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Weekly D'rash Shemot

This week our Torah portion brings us to the beginning of the book of Exodus. Joseph and his brothers have now died, and several generations have passed. We learn that the children of Israel have become enslaved and that hundreds of years have gone by. The story begins with the birth of Moses and his calling to be the redeemer of Israel. We are familiar with the story, but we might wonder why the enslavement had to happen in the first place.

We already know that God told Abraham that this was going to happen. We read about it in Genesis 15:13, “Know for certain that your descendants will be strangers in a land that is not theirs, where they will be enslaved and oppressed four hundred years”. The Egyptian enslavement was part of the plan of God from the beginning. Remember that the calling of Israel from the very beginning was to demonstrate the reality of God to the world. Simply stated, Israel was called to be a "light" to the world. In the original promise to Abraham, his descendants are called to be a blessing to the nations. The Egyptian enslavement revealed to the world (and to Israel!) that the God of Israel is the one true all-powerful God. It also revealed that he is a caring and loving God who redeems his people and provides for their well-being. God as protector and deliverer becomes the primary characteristic of the God of Israel. In fact, beginning with Moses, the primary name of God YHVH, becomes identified as "deliverer." See Ex. 3:6 and 6:2-6. In the Bible and throughout Jewish history, the story of the Exodus defines the relationship between Israel and YHVH. But to an even greater degree, the story of the Exodus is the defining story of God and his relationship to humanity. The Exodus story is the backdrop of the entire New Covenant Scriptures. The Messiah is another Moses who redeems us not from a physical slavery but from spiritual slavery.

But may I suggest that there is something else about the Exodus story that has profound meaning for us, especially as a messianic Jewish community of Messiah followers. Something that we know but that is often overlooked is that for God to be known as the deliverer and the all-powerful one and only God, Israel had to suffer for several hundred years. The suffering is not emphasized, because the story is about the deliverance. Even in the story itself, the hundreds of years of suffering take up a few verses in chapter one. But for the name of the God of Israel to be made known to the nations; for Israel to trust in God and fulfill her calling; for the great deliverance to take place, Israel had to suffer. All of this should remind us of the previous story of Joseph. Joseph suffered for the purposes of God. In Egypt, all of Israel suffered for the purposes of God. In neither case, was the suffering retribution from God because of sin. The suffering of Joseph and the suffering of the nation was a calling from God and served greater purposes and led to the blessing of others. Later in Jewish history, we know that some suffering was the result of sin such as the exile. But even the suffering that came because of transgressions has served the purposes of God. In the New Covenant Scriptures, we read in Romans 11:11-12 I say then, they did not stumble so as to fall, did they? May it never be! But by their transgression salvation has come to the Gentiles, to make them jealous. Now if their transgression is riches for the world and their failure is riches for the Gentiles, how much more will their fulfillment be! In this case, the suffering of Israel that has come, at least in part, because of this transgression has been a blessing to the nations. The sufferings have always reminded Israel of their identity and have strengthened the resolve of Jewish people to continue to hope to this day. As Messiah Followers, we will be persecuted (2 Tim. 3:12). We have a calling to be a light to the nations, and suffering is part of that calling. Suffering will help us to persevere and grow in both character and hope (Romans 5:3-5). It gives meaning and purpose to suffering. We are thankful for the deliverance that we have experienced in Messiah Yeshua, and we look forward to the day when the redemption will be complete…when all Israel will be saved, and all suffering will end. In the meantime, may we endure with trust and hope.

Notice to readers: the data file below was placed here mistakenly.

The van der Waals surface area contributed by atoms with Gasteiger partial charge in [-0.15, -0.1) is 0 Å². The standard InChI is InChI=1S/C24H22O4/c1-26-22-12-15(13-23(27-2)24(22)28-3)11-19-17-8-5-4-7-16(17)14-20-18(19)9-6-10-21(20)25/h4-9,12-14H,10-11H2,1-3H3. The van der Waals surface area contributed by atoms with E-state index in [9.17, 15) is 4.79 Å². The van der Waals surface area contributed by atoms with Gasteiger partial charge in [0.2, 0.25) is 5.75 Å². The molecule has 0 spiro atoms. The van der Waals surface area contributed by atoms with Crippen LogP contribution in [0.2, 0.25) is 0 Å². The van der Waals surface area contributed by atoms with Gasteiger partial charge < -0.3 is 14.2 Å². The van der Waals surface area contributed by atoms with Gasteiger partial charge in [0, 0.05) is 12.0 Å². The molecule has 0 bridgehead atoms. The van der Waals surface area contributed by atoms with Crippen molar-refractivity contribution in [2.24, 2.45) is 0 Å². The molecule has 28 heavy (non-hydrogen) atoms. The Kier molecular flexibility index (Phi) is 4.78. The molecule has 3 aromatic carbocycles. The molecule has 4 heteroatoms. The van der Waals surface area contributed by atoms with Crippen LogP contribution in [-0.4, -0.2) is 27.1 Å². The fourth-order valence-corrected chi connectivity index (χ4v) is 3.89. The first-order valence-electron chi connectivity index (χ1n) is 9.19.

Shabbat Shalom,

Rabbi Howard

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